Anda di halaman 1dari 5

BASEL III to deliver a further blow to financial inclusion for South African mortgagors

BASEL III to deliver a further blow to financial inclusion for South African mortgagors
By Pierre Venter1

1. Basel III in context


The financial crises that plagued North America and Europe in 2008 and the slow recovery of major economies promoted the third revision of the Basel prudential requirements as a response to the crisis. Although aimed primarily at those banks that were affected by the crisis, the new regulations will be enforced globally and they will be applied to relatively smaller localised banks. The imposition of these regulations in some developing countries, whose banking sectors fared relatively well through the crisis, will have a potentially severe impact on the socioeconomic growth in such countries. Basel III is a package of regulations in a series of documents. The first three documents relate to the capital required to be held by banks, where not only the quantum of capital increases but it also impacts on the quality of that capital. Fortunately South African banks are well capitalised and the quality of their capital is also sound. Given the South African context of this article, the author will not dwell on this aspect of Basel III other than to suggest that the majority of globally active and localised banks, in countries outside of South Africa, will be inadequately capitalised, Fitch Ratings suggesting that the worlds biggest banks alone may have to raise about $566 billion to meet the new rules on capital requirements that will be required to be implemented by 2019. Another document addresses the liquidity of banks, which is the focus of this article. The new liquidity proposals address maturity transformation. Banks generally fund short, with deposits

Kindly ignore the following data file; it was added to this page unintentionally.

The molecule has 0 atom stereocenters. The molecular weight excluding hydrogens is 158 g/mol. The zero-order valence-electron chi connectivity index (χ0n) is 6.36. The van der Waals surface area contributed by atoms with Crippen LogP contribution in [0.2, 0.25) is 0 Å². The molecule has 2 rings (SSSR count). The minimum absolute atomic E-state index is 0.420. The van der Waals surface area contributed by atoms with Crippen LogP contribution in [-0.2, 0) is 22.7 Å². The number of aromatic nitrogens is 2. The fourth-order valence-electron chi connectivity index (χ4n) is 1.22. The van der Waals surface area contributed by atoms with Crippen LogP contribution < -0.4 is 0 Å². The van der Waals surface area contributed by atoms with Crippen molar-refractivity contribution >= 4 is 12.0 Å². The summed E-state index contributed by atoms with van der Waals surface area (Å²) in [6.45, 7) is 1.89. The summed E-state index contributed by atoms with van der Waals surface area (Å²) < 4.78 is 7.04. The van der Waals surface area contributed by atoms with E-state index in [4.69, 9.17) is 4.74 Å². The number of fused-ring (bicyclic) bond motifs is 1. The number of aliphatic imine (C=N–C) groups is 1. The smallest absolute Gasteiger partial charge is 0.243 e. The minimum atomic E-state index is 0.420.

repayable on demand or in months, and lend long, with term loans, such as a home loan, repayable in years. The ability for a bank to absorb liquidity shocks is to be addressed through two new parameters, namely the liquidity coverage ratio, which is required to be implemented by January 2013, and the net stable funding ratio, which is required to be implemented by January 2018. The liquidity coverage ratio will require banks to hold a portfolio of highly liquid, quality assets, such as government bonds, to meet the net obligations of a bank over a rolling 30 day horizon. The intention is for this new liquidity requirement to provide sufficient time for a bank, the banking regulator and government to determine a course of action during the 30 days, in the event of a run against a bank. In South Africa, 60% of total deposits held by banks have a maturity date of less than 30 days. The impact that this new ratio will have on South African banks is therefore significant. Not only will the new strict qualifying asset criteria divert lending away from the economy, but government will also have to issue significant debt to meet the demand, thereby affecting its own financial structures. The net stable funding ratio encourages banks to fund their long-term lending from deposits with a maturity of longer than one year. As previously highlighted, this will be difficult to achieve in South Africa given that 60% of total deposits held by banks are of a short-term nature. Media articles relating to the expected liquidity squeeze on South African banks and which were based on credible research highlighted that: